Now that you know the basics, let’s get to the customization options. First, you’ll need to use Terminal to take the steps described in this tutorial. You can find Terminal in the Utilities subfolder of your Applications folder. You can also quickly launch Terminal by searching for it with Spotlight.
Second, after inputting every command that is described below, you’ll need to type the following command to force the changes to take effect:
If you don’t type this, your changes won’t be noticeable until you restart the Mac. Also, every change made below can be easily reversed to the default setting by reentering the command with default values, so feel free to experiment with the different options.
Now, on to the options for customizing OS X Screenshots:
Change the screenshot image type
By default, OS X saves screenshots as PNG (or Portable Network Graphics) files. This format can be useful because it supports transparency, but PNG files are not suitable for all uses. To change the default capture file format, open Terminal and type in the following command:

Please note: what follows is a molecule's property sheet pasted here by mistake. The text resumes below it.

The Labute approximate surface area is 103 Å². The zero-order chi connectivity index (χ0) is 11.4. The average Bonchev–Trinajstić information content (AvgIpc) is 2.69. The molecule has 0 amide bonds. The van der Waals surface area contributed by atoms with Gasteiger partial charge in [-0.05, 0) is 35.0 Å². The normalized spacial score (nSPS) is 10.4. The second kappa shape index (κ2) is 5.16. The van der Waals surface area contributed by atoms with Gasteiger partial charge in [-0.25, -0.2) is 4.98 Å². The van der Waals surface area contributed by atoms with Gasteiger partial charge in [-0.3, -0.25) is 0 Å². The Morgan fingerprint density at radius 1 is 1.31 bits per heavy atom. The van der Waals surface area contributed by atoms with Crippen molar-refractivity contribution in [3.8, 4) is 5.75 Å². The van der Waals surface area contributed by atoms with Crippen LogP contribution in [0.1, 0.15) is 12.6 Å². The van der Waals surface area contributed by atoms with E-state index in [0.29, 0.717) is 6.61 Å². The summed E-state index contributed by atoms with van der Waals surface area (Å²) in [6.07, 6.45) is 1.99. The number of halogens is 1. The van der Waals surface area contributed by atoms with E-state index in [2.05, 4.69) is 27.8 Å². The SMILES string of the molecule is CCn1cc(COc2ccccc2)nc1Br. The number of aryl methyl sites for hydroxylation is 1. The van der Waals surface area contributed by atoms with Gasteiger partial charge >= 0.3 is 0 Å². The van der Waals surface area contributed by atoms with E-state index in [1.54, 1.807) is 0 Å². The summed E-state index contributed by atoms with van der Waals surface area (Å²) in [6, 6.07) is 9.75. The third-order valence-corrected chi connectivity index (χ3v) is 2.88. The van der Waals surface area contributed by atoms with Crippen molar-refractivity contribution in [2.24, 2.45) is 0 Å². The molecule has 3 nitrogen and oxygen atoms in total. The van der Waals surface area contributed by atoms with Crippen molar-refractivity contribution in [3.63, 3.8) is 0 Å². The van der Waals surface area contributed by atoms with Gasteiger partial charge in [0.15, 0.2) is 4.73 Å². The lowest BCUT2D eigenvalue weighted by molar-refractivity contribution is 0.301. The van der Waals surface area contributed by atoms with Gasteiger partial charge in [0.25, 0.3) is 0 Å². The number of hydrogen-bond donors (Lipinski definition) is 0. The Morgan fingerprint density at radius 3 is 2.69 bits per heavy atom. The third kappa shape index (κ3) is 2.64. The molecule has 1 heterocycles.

defaults write com.apple.screencapture type [format]
In the command above, replace [format] with one of the following (click on each link for a description if you are unfamiliar with a particular format):
For example, typing “defaults write com.apple.screencapture type jpg” will make JPEG the the default file format. You can change this as often as you need to by simply entering the Terminal command again with a new format.
Change the default screenshot file name
OS X saves each screenshot with the name “Screen shot [date] at [time].” As an example, a screenshot taken on Friday, March 1, at 9:29 PM will be saved as “Screen shot 2013–03–01 at 9:29 PM.”
You cannot remove the date and time from the name but you can easily change “Screen shot” to something else. To do this, type the following command into Terminal and press Return:
defaults write com.apple.screencapture name [file name]
Replace [file name] with the custom name you’d like to use with each screenshot. If it’s a single word, you can simply type it in place of [file name], but if it’s a phrase with one or more spaces, you need to put the phrase in quotations. For example, if you’re taking screenshots for a book and would like to keep them organized by chapter, enter:
defaults write com.apple.screencapture name “Chapter 1”